I have taken classes in journalistic wring, business writing and traditional college writing/lit classes. The traditional college writing classes reinforce a lot of bad habits, in my opinion. In my college English classes we were taught to use complicated sentence structures, with multiple independent and dependent clauses. I believe they confused "sophisticated" for "complicated."
My business writing classes then undid all the damage caused by my English profs. Business writing is more like journalism - you start with the conclusion or most important stuff and then follow with the details. In the old days of print journalism, a reporter had no idea how much space the paper would have for his story. Thefore, reporters wrote in an inverted triangle format. All the important stuff is in the lead paragraph. A page or copy editor could cut the story after any single paragraph and the story would still make sense.
Many of us fall into the academic writing trap. We want to build a sense of drama or climax, so we wait until the end to communicate the important details. TLDNR is a great acronym.
That makes much better sense. The mortise is a right angle hole. I was envisioning something like mortises shaped like an L&7 with only the tails connecting or something.
I do'nt think that would work with this though because I'm using a rectangular shaped piece, not square. I'd need one longer tenon and the jigs I made result in 3/4" tenons, max. Thanks for dumbing that down though. It's a cool technique and I'll give it a shot sometime.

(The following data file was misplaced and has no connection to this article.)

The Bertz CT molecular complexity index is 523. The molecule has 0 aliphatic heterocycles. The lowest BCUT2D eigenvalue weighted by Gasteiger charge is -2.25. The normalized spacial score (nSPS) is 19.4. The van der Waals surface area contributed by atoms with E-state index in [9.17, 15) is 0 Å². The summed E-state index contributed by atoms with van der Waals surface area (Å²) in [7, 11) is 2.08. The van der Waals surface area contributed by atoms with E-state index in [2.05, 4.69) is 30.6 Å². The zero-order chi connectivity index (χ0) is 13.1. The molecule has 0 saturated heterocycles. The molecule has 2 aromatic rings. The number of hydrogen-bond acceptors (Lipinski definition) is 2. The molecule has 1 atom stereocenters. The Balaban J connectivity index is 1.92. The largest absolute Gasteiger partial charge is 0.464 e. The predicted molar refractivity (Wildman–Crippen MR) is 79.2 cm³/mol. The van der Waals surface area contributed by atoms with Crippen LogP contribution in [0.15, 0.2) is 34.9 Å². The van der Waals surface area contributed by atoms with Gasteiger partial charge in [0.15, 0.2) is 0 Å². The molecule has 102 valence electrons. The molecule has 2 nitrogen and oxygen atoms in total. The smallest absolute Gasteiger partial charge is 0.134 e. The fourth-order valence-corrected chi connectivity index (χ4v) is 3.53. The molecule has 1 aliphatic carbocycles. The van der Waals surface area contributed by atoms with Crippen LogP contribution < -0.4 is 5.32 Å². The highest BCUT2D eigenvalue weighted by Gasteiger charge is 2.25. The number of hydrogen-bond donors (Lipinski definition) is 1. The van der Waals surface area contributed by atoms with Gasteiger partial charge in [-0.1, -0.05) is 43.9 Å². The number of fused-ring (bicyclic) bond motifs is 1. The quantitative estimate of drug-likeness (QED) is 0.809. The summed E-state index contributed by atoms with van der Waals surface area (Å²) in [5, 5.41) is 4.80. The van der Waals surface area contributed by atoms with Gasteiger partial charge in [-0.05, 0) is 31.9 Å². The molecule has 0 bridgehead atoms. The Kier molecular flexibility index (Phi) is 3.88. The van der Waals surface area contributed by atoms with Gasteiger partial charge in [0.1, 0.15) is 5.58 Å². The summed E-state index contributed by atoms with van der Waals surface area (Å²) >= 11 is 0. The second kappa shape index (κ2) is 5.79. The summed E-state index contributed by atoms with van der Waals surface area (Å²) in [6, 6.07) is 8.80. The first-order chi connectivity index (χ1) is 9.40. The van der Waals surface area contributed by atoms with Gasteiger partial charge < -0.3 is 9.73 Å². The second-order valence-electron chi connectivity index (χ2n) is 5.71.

it should sand out fairly easily. Literally a pass or two with 220 on your ROS should do the trick. If not, back up to 180. The darkening is very superficial.
Looks like you have some other dents/milling marks too. A drop of water and a hot iron might help those. After that, sand the whole panel.
I have some cherry boards that I milled, glued up, and surfaced about 6 months ago. (We bought a house and moved.) Now I'm ready to continue with this project now that I have some more time.
I left the cherry stickered in the corner of my shop. When I got it out today I noticed the wood stickers prevented the cherry from aging where they contacted the boards. I'm ready to move on to finishing but I'm not sure if these "streaks" will go away.
I was going to sand everything with 220 but now I'm wondering if I should hand plane these un-aged spots out. Will they always be there if I finish over top? Or will these even out quickly?
Going to stick a board in the sun and see what happens. Thanks
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